It is a rarity to find a film that so obviously and intelligently speaks to the American teenager; rarer still to discover a director in his thirties capable of reconnecting with the anxieties of his own youth while being astutely able to relate them to a younger generation; but John Hughes Sixteen Candles (1984) did just that and more. Indeed, viewing Sixteen Candles today one is struck by two diametrically opposed observations. First; that the clothes, hairstyles, etc. have aged – badly – in a quaint sort of ‘Oh gosh, I can’t believe we used to look like that’ jejune social commentary, and second, and hitherto the point, that despite the superficial retro-feel of the piece, Hughes’ comments about teenage angst and infatuation remain as poignant, endearing and socially relevant as ever.
Reportedly, John Hughes was inspired by a headshot of 15 year old Molly Ringwald and fashioned the entire screenplay in one weekend to suit her strengths. Undeniably, the standout in the film remains Ringwald as the beloved wallflower whose lack of conventional prettiness, coupled with the actress’ own sincerity, meld into a seamless performance of life imitating art and vice versa. The rest of the cast, particularly Anthony Michael Hall, all lend solid support, but really do take a backseat to Ringwald’s star making showcase, and in every way she rises to our level of expectation. Indeed, Ringwald would become an overnight superstar with the debut of this film, as well as a creative muse for Hughes who cast her again in The Breakfast Club, then again in Pretty in Pink – arguably, the three movies that the Hughes and Ringwald’s fame and legacy will forever be associated.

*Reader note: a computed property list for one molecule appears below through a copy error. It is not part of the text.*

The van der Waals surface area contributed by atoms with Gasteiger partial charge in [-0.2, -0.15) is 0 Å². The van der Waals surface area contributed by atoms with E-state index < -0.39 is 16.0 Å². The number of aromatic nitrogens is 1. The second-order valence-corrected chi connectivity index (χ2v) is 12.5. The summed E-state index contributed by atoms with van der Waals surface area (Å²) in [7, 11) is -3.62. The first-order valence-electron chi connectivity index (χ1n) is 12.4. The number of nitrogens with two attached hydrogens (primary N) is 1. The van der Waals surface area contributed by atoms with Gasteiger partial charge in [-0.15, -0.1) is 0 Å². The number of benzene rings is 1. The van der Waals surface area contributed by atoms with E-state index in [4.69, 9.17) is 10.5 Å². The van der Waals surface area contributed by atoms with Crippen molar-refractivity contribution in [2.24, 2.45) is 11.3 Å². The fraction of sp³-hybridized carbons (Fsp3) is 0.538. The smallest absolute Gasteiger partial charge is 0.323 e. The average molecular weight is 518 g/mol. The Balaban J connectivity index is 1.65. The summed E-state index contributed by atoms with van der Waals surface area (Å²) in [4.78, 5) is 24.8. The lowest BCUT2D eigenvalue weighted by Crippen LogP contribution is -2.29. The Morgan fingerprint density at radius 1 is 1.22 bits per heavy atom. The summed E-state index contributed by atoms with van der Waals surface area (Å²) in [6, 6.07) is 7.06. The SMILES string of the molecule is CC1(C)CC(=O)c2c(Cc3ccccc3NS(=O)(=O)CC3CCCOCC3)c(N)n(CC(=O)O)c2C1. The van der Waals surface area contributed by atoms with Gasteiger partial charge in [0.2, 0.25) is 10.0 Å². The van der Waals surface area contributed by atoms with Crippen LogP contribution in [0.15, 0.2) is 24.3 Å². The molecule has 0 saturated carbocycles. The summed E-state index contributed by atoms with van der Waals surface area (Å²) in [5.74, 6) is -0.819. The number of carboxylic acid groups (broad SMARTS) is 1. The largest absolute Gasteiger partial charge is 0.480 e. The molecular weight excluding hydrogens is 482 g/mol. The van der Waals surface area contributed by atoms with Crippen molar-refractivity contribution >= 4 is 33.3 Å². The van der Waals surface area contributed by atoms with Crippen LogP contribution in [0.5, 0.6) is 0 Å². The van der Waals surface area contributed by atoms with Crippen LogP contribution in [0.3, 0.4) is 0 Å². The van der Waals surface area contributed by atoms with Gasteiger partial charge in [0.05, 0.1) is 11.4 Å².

Shot mostly in and around Chicago’s North Shore, Sixteen Candles effectively matured and morphed the 70s teen comedy from a bawdy sex farce into a more introspective and heartfelt excursion. The screenplay by Hughes wastes no time setting up the premise for this tenderly sensitive, occasionally raucous and downright hilarious romantic comedy. High school sophomore Samantha Baker (Molly Ringwald) awakens with renewed hope and giddy excitement only to discover that the rest of her family has entirely forgotten her sweet sixteen.
Understandable perhaps, considering that mom, Brenda (Carlin Glynn) and dad, Jim (Paul Dooley) are in frenzied preparation for their older daughter, Ginny’s (Blanche Baker) pending nuptials. Amidst the pre-wedding chaos of putting up both sets of grandparents; Howard (Edward Andrews) and Dorothy (Billie Bird) and Fred (Max Schowalter) and Helen (Carole Cook), the Bakers must also contend with Howard and Dorothy’s foreign exchange student, Long Duk Dong (Gedde Watanabe); predisposed to over indulgences when soaking up the American way of life.
Samantha pretends not to be unnerved by her family’s forgetfulness. But her day at school doesn’t get much better, especially when, in responding to a homemade ‘sex quiz’, she inadvertently confesses a secret fantasy crush on Jake Ryan (Michael Schoeffling); easily the handsomest and most popular boy at school, and the fact that she is a virgin saving herself for him to Jake, who, much to Sam’s chagrin, finds this revelation quite charming. Jake’s current girlfriend is Caroline Mulford (Havilland Morris); a superficial, flaxen-haired airhead who prefers to party and mess around than take Jake or life in general seriously.